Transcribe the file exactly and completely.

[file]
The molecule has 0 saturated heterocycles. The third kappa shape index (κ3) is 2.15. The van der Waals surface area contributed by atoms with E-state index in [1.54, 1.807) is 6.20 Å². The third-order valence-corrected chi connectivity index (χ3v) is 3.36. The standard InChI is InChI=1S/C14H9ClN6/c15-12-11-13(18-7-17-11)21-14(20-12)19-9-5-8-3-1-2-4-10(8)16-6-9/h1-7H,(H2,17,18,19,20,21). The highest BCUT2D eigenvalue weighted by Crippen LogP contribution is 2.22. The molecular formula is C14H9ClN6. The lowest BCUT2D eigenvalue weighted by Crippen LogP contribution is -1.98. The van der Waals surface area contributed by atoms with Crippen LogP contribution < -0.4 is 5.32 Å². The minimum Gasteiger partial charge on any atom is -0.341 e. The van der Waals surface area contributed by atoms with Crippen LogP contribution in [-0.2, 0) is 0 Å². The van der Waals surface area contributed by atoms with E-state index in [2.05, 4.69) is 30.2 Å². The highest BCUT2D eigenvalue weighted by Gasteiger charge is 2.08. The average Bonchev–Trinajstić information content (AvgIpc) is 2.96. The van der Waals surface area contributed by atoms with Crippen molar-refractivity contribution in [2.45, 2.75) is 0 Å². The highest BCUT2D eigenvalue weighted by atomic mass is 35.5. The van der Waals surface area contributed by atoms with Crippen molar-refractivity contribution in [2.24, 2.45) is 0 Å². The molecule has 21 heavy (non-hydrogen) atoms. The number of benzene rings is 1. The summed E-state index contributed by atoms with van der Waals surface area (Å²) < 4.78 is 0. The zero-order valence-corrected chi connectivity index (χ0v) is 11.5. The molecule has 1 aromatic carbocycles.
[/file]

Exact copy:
The molecule has 0 saturated heterocycles. The third kappa shape index (κ3) is 2.15. The van der Waals surface area contributed by atoms with E-state index in [1.54, 1.807) is 6.20 Å². The third-order valence-corrected chi connectivity index (χ3v) is 3.36. The standard InChI is InChI=1S/C14H9ClN6/c15-12-11-13(18-7-17-11)21-14(20-12)19-9-5-8-3-1-2-4-10(8)16-6-9/h1-7H,(H2,17,18,19,20,21). The highest BCUT2D eigenvalue weighted by Crippen LogP contribution is 2.22. The molecular formula is C14H9ClN6. The lowest BCUT2D eigenvalue weighted by Crippen LogP contribution is -1.98. The van der Waals surface area contributed by atoms with Crippen LogP contribution < -0.4 is 5.32 Å². The minimum Gasteiger partial charge on any atom is -0.341 e. The van der Waals surface area contributed by atoms with Crippen LogP contribution in [-0.2, 0) is 0 Å². The van der Waals surface area contributed by atoms with E-state index in [2.05, 4.69) is 30.2 Å². The highest BCUT2D eigenvalue weighted by Gasteiger charge is 2.08. The average Bonchev–Trinajstić information content (AvgIpc) is 2.96. The van der Waals surface area contributed by atoms with Crippen molar-refractivity contribution in [2.45, 2.75) is 0 Å². The highest BCUT2D eigenvalue weighted by atomic mass is 35.5. The van der Waals surface area contributed by atoms with Crippen molar-refractivity contribution in [2.24, 2.45) is 0 Å². The molecule has 21 heavy (non-hydrogen) atoms. The number of benzene rings is 1. The summed E-state index contributed by atoms with van der Waals surface area (Å²) < 4.78 is 0. The zero-order valence-corrected chi connectivity index (χ0v) is 11.5. The molecule has 1 aromatic carbocycles.